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  • Running Head: Culturally responsive classroom management

    Measuring Efficacy for Culturally Responsive Classroom Management

    Submitted to the UNC Charlotte Scholarship for Teaching and Learning Grants Program

    S. Michael Putman

    Department of Reading and Elementary Education


  • Culturally responsive classroom management


    Classroom management represents an area of concern for both preservice and practicing

    teachers, especially those working with diverse groups of children in urban environments.

    Given the College of Education’s focus on preparing candidates to work in such

    environments and with all children, it is critical that faculty engage in examinations into the

    impact of our work on teaching candidate’s knowledge, skills and dispositions, including

    their beliefs about themselves as teachers, relative to both classroom management and

    diversity. The purpose of this proposal is to facilitate such examinations through the

    creation and validation of an instrument, the Self-Efficacy for Culturally Responsive

    Management Scale (SCReM). Designed to measure teaching efficacy for managing

    classrooms that consist of diverse groups of children, SCReM will be used to assess the

    impact of coursework that integrates content on diversity and classroom management on

    candidates’ beliefs in these areas. The long-term objective of investigations using SCReM is

    to allow the Department of Reading and Elementary Education to accurately examine the

    impact of coursework and enact and document programmatic changes as based on data,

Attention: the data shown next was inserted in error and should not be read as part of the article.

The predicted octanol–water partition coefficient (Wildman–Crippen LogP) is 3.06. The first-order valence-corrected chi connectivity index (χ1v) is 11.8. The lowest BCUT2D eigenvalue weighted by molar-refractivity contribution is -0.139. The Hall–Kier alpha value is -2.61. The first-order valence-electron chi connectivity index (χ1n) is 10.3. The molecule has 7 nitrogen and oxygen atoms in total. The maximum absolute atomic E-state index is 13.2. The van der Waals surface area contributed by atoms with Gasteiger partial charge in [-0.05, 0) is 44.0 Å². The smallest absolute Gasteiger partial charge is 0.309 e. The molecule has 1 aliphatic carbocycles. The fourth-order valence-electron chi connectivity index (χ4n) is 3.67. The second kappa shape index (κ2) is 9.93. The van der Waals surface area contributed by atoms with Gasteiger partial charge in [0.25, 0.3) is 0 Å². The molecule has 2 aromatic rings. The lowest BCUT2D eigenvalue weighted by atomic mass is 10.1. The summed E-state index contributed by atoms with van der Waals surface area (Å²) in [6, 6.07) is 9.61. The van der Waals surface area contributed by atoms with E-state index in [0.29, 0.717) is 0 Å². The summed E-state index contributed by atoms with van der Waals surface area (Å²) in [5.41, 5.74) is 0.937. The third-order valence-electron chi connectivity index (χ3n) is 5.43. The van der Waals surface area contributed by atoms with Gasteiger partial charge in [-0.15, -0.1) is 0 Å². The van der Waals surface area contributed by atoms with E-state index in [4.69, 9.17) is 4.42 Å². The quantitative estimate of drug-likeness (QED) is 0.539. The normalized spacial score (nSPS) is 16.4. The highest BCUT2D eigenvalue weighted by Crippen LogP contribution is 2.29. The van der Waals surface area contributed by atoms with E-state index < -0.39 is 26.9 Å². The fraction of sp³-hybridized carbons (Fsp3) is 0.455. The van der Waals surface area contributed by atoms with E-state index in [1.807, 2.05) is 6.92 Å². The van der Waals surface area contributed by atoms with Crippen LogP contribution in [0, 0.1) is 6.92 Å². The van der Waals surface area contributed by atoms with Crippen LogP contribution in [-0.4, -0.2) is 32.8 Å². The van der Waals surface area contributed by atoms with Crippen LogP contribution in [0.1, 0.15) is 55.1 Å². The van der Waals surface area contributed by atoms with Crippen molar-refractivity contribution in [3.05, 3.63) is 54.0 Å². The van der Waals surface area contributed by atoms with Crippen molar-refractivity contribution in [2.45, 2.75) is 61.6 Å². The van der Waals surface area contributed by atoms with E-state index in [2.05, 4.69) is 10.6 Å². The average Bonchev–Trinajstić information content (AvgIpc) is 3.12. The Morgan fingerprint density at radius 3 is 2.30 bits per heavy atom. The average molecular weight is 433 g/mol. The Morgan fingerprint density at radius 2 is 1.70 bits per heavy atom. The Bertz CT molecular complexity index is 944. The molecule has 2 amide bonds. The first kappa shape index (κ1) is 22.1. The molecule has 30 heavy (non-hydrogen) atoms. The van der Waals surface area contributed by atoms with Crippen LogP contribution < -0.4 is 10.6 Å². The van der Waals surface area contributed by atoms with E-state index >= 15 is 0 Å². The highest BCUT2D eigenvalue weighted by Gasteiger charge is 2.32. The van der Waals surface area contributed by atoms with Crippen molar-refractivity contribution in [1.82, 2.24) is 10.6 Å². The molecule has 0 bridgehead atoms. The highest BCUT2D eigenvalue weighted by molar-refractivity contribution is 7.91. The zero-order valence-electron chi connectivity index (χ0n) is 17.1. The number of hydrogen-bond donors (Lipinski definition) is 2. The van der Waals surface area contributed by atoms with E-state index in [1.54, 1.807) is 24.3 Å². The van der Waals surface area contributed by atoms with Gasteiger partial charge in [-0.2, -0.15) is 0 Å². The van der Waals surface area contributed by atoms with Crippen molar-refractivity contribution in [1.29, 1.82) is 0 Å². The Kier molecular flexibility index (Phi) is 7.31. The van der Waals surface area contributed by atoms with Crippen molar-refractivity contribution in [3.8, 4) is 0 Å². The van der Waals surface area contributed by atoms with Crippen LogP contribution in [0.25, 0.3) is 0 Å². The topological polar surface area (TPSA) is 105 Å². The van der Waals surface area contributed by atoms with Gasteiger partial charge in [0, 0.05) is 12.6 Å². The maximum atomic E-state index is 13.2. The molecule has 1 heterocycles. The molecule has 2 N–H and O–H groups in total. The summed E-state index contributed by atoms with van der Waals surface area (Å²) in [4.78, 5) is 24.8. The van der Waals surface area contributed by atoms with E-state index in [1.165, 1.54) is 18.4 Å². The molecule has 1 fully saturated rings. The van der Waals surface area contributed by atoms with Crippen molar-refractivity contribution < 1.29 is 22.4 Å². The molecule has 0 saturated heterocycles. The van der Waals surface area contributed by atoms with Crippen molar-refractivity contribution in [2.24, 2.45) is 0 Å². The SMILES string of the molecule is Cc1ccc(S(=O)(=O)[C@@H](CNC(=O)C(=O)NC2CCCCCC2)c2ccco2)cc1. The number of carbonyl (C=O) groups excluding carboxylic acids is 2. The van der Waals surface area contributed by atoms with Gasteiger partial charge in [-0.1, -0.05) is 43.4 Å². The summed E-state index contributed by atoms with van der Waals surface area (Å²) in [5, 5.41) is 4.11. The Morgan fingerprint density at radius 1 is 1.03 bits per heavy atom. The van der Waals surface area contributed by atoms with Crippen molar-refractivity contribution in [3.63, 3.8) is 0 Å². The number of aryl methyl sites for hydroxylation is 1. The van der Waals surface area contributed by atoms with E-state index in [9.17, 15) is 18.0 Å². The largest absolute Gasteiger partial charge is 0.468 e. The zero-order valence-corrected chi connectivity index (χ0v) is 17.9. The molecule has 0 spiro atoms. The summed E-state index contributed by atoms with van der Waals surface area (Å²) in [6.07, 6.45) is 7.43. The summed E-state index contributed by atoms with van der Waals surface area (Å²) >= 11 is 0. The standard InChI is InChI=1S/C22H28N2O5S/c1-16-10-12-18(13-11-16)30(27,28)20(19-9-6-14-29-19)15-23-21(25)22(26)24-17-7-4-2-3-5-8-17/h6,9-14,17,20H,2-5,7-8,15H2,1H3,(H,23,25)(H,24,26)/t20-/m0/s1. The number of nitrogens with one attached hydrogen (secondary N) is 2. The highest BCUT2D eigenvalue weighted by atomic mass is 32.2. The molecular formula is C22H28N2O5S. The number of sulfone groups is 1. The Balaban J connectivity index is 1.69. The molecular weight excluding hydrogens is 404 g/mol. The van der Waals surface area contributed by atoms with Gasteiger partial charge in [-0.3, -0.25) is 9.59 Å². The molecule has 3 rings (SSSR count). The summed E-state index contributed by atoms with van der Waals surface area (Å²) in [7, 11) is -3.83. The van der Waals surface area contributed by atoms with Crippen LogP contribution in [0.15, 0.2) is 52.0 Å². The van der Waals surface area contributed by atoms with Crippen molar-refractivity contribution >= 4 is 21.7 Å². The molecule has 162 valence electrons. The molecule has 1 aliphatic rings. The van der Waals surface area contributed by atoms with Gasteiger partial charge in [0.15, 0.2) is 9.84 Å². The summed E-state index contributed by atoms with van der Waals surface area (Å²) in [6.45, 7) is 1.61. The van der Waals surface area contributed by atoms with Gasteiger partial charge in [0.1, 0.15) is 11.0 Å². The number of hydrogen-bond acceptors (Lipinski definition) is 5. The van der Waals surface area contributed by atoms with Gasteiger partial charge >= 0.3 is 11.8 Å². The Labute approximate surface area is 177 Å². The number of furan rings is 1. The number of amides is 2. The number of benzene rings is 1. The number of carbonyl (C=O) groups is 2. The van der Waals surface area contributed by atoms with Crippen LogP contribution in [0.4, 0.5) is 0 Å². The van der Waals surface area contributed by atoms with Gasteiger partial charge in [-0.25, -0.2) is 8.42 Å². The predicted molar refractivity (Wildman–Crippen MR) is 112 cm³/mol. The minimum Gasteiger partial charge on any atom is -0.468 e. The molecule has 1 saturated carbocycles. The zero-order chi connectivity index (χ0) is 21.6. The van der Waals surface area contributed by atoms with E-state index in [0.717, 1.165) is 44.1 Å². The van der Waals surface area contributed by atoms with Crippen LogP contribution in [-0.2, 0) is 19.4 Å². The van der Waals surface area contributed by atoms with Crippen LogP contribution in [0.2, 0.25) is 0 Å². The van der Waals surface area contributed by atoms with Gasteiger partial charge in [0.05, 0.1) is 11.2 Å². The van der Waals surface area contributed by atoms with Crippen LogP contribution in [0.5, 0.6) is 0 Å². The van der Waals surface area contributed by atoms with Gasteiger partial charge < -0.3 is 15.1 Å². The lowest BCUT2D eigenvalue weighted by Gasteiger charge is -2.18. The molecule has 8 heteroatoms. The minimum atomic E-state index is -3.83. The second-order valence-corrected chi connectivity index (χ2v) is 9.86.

which will be especially important within our preparation for an upcoming accreditation



  • Culturally responsive classroom management

    Budget Request for SOTL Grant

    Year 2012

    Joint Proposal? Yes X No

    Title of Project Measuring Efficacy for Culturally Responsive Classroom Management

    Duration of Project January 15, 2012 – Dec. 31, 2012

    Primary Investigator(s) S. Michael Putman

    Email Address(es)

    UNC Charlotte SOTL

    Grants Previously

    Received (please

    names of project, PIs,

    and dates) n/a

    Allocate operating budget to Department of Reading and Elementary Education

    Year One

    Account # Award January to June

    Faculty Stipend Transferred directly from Academic Affairs to Grantee on May 15 $3500

    911250 Graduate Student Salaries

    911300 Special Pay (Faculty on UNCC payroll other than Grantee) $2000

    915000 Student Temporary Wages

    915900 Non-student Temporary Wages

    920000 Honorarium (Individual(s) not with UNCC)

    921150 Participant Stipends

    925000 Travel - Domestic


  • Culturally responsive classroom management

    926000 Travel - Foreign

    928000 Communication and/or Printing $200

    930000 Supplies $200

    942000 Computing Equipment

    944000 Educational Equipment

    951000 Other Current Services